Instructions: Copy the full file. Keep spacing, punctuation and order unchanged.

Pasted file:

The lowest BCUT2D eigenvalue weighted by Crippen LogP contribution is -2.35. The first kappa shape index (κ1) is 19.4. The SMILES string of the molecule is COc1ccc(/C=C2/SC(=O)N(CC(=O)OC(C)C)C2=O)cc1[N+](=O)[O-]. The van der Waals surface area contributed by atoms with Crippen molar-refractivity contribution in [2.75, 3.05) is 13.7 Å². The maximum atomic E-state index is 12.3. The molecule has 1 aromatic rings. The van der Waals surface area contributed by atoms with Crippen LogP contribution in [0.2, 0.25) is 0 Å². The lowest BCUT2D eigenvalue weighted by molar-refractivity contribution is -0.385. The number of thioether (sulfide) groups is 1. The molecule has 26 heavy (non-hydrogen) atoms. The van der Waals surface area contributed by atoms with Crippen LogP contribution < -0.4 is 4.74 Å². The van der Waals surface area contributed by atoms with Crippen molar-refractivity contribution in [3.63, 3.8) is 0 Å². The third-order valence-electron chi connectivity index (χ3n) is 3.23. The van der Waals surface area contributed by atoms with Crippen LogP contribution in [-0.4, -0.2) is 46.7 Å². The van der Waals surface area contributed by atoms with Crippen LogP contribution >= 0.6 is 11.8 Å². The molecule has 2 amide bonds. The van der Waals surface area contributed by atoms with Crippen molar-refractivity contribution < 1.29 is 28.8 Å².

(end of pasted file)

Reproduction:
The lowest BCUT2D eigenvalue weighted by Crippen LogP contribution is -2.35. The first kappa shape index (κ1) is 19.4. The SMILES string of the molecule is COc1ccc(/C=C2/SC(=O)N(CC(=O)OC(C)C)C2=O)cc1[N+](=O)[O-]. The van der Waals surface area contributed by atoms with Crippen molar-refractivity contribution in [2.75, 3.05) is 13.7 Å². The maximum atomic E-state index is 12.3. The molecule has 1 aromatic rings. The van der Waals surface area contributed by atoms with Crippen LogP contribution in [0.2, 0.25) is 0 Å². The lowest BCUT2D eigenvalue weighted by molar-refractivity contribution is -0.385. The number of thioether (sulfide) groups is 1. The molecule has 26 heavy (non-hydrogen) atoms. The van der Waals surface area contributed by atoms with Crippen LogP contribution < -0.4 is 4.74 Å². The van der Waals surface area contributed by atoms with Crippen molar-refractivity contribution in [3.63, 3.8) is 0 Å². The third-order valence-electron chi connectivity index (χ3n) is 3.23. The van der Waals surface area contributed by atoms with Crippen LogP contribution in [-0.4, -0.2) is 46.7 Å². The van der Waals surface area contributed by atoms with Crippen LogP contribution >= 0.6 is 11.8 Å². The molecule has 2 amide bonds. The van der Waals surface area contributed by atoms with Crippen molar-refractivity contribution < 1.29 is 28.8 Å².